|Publication number||US5589811 A|
|Application number||US 08/493,624|
|Publication date||Dec 31, 1996|
|Filing date||Jun 22, 1995|
|Priority date||Jun 22, 1995|
|Publication number||08493624, 493624, US 5589811 A, US 5589811A, US-A-5589811, US5589811 A, US5589811A|
|Inventors||Robert Pariot, J. Mortimer Traugott|
|Original Assignee||Techstrip, Inc.|
|Export Citation||BiBTeX, EndNote, RefMan|
|Patent Citations (16), Referenced by (9), Classifications (13), Legal Events (5)|
|External Links: USPTO, USPTO Assignment, Espacenet|
Sensing strips are widely used on the edges of power doors to provide safe power door operation. A person or object in the door closure path causes the strip to deform and an electrical contact to close, resulting in immediate deenergization or reversal of the drive motor. Thus injury to the person or object obstructing closure of the door is prevented.
One type of sensing strip, disclosed in U.S. Pat. No. 3,315,050 to Miller, utilizes a pair of foam pads carrying conductive aluminum sheets. Intermediate the foam pads is another foam strip formed with openings. Upon deformation of the outer foam pad, the aluminum sheets are forced into contact through one of the openings to close a suitable circuit.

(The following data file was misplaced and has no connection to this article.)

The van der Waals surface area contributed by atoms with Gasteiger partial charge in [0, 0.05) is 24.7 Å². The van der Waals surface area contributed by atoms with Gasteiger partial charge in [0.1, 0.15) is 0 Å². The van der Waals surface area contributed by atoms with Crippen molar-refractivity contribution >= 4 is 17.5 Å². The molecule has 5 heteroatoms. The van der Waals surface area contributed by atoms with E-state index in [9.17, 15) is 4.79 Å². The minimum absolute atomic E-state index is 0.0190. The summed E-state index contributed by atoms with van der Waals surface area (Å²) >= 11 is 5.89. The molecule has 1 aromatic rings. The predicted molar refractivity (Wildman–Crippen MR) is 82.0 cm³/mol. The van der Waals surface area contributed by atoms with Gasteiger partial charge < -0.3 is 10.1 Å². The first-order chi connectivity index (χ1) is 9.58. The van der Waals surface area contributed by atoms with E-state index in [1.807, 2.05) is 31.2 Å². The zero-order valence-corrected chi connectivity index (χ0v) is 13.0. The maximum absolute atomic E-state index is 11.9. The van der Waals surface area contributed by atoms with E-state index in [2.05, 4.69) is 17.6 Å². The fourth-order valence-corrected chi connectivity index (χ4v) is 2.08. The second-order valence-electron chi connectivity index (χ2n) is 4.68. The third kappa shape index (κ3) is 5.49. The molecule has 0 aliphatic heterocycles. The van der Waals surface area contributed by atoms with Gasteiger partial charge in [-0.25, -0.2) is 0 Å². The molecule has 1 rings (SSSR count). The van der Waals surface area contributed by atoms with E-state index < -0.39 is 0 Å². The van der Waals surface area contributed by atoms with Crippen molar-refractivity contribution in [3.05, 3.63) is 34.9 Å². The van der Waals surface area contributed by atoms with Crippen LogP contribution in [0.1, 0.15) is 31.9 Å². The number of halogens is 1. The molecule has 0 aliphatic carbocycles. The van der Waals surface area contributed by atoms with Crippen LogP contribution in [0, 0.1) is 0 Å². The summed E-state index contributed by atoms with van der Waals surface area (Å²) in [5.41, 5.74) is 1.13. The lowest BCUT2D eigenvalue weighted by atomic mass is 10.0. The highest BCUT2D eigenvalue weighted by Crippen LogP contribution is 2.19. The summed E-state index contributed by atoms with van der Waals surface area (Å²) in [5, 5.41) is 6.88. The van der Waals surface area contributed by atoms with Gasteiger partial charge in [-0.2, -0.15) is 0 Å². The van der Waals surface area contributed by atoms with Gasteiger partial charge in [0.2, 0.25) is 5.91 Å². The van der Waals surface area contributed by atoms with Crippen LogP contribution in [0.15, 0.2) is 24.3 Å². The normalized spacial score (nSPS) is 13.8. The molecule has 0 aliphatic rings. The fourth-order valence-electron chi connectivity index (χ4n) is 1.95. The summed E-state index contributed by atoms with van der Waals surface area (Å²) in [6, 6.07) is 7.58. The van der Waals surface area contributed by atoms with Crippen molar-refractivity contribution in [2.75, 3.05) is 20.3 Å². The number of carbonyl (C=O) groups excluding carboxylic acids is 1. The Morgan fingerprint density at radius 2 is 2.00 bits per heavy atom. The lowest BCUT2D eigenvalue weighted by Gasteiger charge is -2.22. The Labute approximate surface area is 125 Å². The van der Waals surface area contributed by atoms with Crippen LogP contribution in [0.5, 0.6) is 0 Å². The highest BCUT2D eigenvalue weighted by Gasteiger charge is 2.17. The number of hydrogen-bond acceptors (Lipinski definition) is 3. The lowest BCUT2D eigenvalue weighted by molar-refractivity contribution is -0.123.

To overcome the operating problems occurring with the Miller type strip when the strip jacket is ruptured by vibration or puncture, permitting moisture and contaminates to enter, an improved power door sensing strip impervious to moisture and contaminants and reliably operative when engaged by an object, is disclosed in U.S. Pat. No. 5,087,799 by the applicants of this invention. In that sensing strip, a pair of electrical conductors are positioned in a sealed plastic tube that is supported in a molded foam block so that external forces result in contact between conductors. To ensure reliable operation, there are no internal supports placed between the conductors. Moreover, short circuits caused by moisture and contaminants entering the foam, in the event an outer jacket seal is broken, are eliminated.